Local businesses are upgrading fast as NI’s telecom’s network preps for a transformational change with the move from ISDN to VoIP
It’s easy to talk telecoms at my end – technical jargon, acronyms and abbreviations are almost a given. They’re not for everyone of course, but I do find that when I’m talking about an imminent deadline, I have more than a listening ear!
Like many people, I like deadlines. They bring focus and an objective to completing a task. They motivate, force clarity and action – and, more often than not, they are part of something more strategic.
And one imminent deadline I’m acutely focused on in my sector is the imminent demise of ISDN and the introduction of its replacement, VoIP technology. In my book, of the more than 25 acronyms rolling at any one time, these are among the most important.
So, what’s ISDN? It’s short for Integrated Service Digital Network, which in basic terms is a circuit-switched telephone network system that allows both voice and data services to be delivered over digital lines simultaneously. It was launched by BT in 1986 to migrate outdated landline technology to digital, and it’s what many are still using now.
The important thing to note, however, is that ISDN is on the way out.
From 2023, you won’t be able to order an ISDN line and from 2025, there will be no ISDN network at all! But rest easy, there is already a mature solution to replace it in the form of newer digital technology known as Voice over Internet Protocol (or VoIP for short). Put more simply, it just means running your phone calls over broadband, Wi-Fi and 4G and 5G networks.
An even greater thing to note is that switching from ISDN to VoIP isn’t as complicated as you might think. It’s already standard practice and thousands of local businesses are already on board. If you’re using WhatsApp, then you’re using VoIP.
The change will offer potential benefits to consumers such as clearer phone calls, and it will help ensure that the UK’s telephony system is fit for the future with a solid and secure foundation for new technologies and uses.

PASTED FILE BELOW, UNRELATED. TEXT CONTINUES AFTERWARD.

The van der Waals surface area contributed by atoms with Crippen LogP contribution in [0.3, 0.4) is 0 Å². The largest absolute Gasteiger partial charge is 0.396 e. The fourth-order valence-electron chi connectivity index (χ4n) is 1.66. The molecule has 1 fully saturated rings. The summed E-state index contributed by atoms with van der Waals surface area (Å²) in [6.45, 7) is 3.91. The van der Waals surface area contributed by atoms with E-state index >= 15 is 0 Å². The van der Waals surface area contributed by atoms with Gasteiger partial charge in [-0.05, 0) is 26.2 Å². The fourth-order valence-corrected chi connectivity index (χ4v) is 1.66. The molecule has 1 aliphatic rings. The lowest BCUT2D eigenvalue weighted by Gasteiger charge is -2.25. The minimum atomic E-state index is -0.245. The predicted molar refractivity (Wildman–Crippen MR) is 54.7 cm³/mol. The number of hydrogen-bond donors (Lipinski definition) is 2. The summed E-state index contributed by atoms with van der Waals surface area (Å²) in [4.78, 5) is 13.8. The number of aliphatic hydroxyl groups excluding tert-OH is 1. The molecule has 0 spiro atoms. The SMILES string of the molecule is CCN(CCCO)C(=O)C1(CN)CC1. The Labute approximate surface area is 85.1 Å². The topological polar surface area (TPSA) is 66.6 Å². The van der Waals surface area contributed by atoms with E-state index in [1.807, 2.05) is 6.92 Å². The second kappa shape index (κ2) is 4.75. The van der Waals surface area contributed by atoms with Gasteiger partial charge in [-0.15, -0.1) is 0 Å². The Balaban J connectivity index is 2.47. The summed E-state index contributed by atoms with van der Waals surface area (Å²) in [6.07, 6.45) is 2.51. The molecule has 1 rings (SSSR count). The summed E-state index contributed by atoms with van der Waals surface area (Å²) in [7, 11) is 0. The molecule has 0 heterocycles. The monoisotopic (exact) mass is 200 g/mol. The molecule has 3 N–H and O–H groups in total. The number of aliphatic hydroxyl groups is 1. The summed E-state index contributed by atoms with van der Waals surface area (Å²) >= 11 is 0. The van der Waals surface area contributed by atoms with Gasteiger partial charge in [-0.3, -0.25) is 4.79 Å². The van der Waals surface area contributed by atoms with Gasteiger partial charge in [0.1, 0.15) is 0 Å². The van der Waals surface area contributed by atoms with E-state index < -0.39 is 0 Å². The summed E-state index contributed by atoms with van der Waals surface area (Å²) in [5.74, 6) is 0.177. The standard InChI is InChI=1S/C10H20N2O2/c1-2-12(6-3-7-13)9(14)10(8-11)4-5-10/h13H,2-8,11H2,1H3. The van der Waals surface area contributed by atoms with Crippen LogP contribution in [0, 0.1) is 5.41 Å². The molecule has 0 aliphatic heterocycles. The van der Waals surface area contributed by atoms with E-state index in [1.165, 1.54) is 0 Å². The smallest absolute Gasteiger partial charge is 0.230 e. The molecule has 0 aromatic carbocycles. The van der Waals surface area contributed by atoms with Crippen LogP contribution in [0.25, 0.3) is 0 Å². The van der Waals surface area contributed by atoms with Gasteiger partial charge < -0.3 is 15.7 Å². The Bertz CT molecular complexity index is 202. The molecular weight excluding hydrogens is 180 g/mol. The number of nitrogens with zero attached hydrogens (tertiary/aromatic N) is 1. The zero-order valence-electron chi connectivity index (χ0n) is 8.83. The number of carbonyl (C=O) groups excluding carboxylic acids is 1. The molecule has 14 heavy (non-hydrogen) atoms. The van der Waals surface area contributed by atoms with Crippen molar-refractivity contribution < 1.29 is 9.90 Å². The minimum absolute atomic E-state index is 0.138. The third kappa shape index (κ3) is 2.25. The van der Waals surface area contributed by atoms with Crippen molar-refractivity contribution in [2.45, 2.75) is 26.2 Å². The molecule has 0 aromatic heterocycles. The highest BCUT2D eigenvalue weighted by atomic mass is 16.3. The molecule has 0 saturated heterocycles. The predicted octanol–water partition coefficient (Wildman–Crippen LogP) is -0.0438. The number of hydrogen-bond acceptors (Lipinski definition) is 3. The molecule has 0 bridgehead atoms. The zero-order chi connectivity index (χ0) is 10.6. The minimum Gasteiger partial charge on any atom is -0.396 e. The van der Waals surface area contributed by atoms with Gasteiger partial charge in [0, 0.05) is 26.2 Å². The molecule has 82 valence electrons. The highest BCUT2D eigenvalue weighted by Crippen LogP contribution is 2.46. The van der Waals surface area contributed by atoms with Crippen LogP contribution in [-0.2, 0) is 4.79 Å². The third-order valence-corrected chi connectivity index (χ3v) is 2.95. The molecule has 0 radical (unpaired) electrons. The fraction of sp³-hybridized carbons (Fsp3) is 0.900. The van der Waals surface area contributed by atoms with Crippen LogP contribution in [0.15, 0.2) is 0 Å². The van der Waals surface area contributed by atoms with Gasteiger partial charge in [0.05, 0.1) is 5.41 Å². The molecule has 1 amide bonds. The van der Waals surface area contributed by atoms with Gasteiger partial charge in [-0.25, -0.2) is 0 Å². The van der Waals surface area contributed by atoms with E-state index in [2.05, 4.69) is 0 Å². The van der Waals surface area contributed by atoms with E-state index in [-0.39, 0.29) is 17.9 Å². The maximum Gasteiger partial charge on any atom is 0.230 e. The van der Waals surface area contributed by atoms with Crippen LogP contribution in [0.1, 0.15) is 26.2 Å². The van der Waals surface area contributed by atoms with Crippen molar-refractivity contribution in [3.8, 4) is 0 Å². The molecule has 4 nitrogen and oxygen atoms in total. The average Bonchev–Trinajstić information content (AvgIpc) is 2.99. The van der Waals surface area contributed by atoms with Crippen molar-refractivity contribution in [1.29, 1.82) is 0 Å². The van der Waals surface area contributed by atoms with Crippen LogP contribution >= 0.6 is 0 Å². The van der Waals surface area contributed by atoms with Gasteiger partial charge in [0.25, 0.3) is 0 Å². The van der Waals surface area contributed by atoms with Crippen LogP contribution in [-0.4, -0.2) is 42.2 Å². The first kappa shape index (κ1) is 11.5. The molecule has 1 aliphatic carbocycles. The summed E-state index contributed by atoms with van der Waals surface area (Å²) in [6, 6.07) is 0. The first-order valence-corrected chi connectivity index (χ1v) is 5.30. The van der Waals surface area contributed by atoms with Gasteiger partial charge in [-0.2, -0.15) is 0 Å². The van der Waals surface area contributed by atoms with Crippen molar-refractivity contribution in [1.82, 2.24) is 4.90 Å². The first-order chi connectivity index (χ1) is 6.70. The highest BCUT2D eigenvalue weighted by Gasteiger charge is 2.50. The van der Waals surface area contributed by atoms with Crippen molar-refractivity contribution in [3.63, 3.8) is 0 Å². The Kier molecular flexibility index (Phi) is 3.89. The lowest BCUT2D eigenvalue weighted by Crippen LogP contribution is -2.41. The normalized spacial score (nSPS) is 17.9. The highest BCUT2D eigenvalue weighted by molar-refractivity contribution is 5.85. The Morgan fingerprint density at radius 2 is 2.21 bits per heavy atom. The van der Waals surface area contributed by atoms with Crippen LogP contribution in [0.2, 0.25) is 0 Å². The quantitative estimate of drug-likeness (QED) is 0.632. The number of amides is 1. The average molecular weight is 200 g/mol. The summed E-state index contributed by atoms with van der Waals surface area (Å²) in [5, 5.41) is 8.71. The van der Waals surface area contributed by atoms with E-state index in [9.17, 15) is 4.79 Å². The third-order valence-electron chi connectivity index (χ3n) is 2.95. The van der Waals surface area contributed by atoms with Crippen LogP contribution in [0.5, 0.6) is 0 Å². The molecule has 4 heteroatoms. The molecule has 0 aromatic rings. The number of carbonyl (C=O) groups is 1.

Should all this be a cause for worry?
Absolutely not! For almost everyone, switching to VoIP is easy. You will continue to receive what you recognise as a traditional phone service and for most, the only change they will need to make will be to connect your new handsets to your existing CAT5 network.
Can my internet connection support it?
In nearly all cases, yes. In fact, VoIP doesn’t use very much data when compared with other services like video and you will still need enough bandwidth to deliver voice on top of everything else your office does. Some VoIP providers suggest a minimum of 1Mbps upload over a fibre connection, for a very small office of up to five users, though most broadband providers offer much, much more.
Will my existing phones support it?
Though VoIP is cloud based therefore removing the need for a physical phone system, it can be added to most modern phone systems. This can help businesses mitigate against any investment, whilst adding functionality, capacity, linking sites and importantly reducing costs.
Are there other benefits?
They are almost limitless. VoIP allows organisations to truly adopt flexible, remote and mobile working, by allowing workers to work from any location at any time and still have the same experience. It means greater flexibility. Using any broadband connection, you can log in and phone away.
Time is running out and if you switch now, you can also get the greater benefits available from the cloud, which means you can work anywhere, anytime. Less stress, more savings. More opportunities.